Commercial real estate leases should have a provision that allows the owner to add the rental tax being paid onto the tenant’s monthly rent – regardless if the tenant is paying a gross rent, modified gross, or a NNN lease.

For example, if the tenant’s monthly rent is $1,000 and the combined state and local rental tax is 2.5%, then the amount of monthly rent the tenant pays to the landlord is $1,000 + 2.5% or $1,025. Out of this total rent, the landlord then pays $25 to the state and city for the monthly rental or sales tax.

Note that this is only the rental or sales tax that the building owner owes. If the tenant’s business also collects sales tax from its customers, the tenant is responsible for paying the state and city directly.

How Are Commercial Property Taxes Calculated?

Of the four different types of taxes on commercial real estate – property, federal, state and local, and rental tax – property tax on commercial real estate is usually the largest and sometimes the most difficult to understand.

As property values rise, property taxes increase as well. However, the value of a property to a tax assessor isn’t the same thing as market value to the commercial real estate investor.

When determining the assessed (or calculated) value of a property, tax assessors begin by looking at recent similar property sales, improvements made to the property, and sometimes the income that the real estate is – or should be – generating.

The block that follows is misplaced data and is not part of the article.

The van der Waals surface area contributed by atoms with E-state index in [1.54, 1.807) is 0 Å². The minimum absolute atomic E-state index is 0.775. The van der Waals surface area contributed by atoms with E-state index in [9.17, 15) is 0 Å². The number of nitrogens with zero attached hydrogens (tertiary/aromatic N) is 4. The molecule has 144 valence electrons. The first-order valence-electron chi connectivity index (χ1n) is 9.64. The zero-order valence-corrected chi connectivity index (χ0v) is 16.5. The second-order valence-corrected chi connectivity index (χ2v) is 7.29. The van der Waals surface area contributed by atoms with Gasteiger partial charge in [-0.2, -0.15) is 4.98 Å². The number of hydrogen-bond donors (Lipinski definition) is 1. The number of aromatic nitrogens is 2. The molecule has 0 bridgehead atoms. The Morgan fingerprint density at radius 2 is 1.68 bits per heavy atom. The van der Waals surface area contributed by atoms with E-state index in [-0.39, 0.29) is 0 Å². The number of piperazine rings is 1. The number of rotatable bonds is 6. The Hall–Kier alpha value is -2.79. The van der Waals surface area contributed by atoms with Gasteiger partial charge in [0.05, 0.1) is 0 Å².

Once the assessed value is determined, a percentage of that value is used to calculate property tax. Different parts of the municipality – entities such as the state, country, city, town or village, and the school, electric and water districts – all use property taxes to fund improvements such as new schools, roads, and infrastructure. The property tax assessor takes these different budgets into consideration when determining the tax percentage that will be levied on commercial property.

What Are Some of The Tax Advantages of Commercial Real Estate?

With all of these taxes on commercial property, why would a real estate investor even consider buying commercial real estate?

Even though there are a wide variety of commercial taxes to pay, there are also some big tax advantages in owning commercial real estate:

  • Depreciation Deduction  Even though real estate tends to rise in value over time, tax law allows real estate investors to take a percentage of the property value as a loss each year. This non-cash expense can be used to offset real cash income that the property generates.
  • Pass-Through Deductions  The new tax reform bill allows investors that hold commercial real estate in single-purpose LLCs, S Corps, or partnerships to obtain a 20% tax deduction on rental property income – including apartments, industrial, retail, and office building investments.
  • 1031 Tax Deferred Exchange – Section 1031 of the IRS code allows real estate investors to defer capital gains taxes when a property is sold, as long as the money is used to purchase new investment property.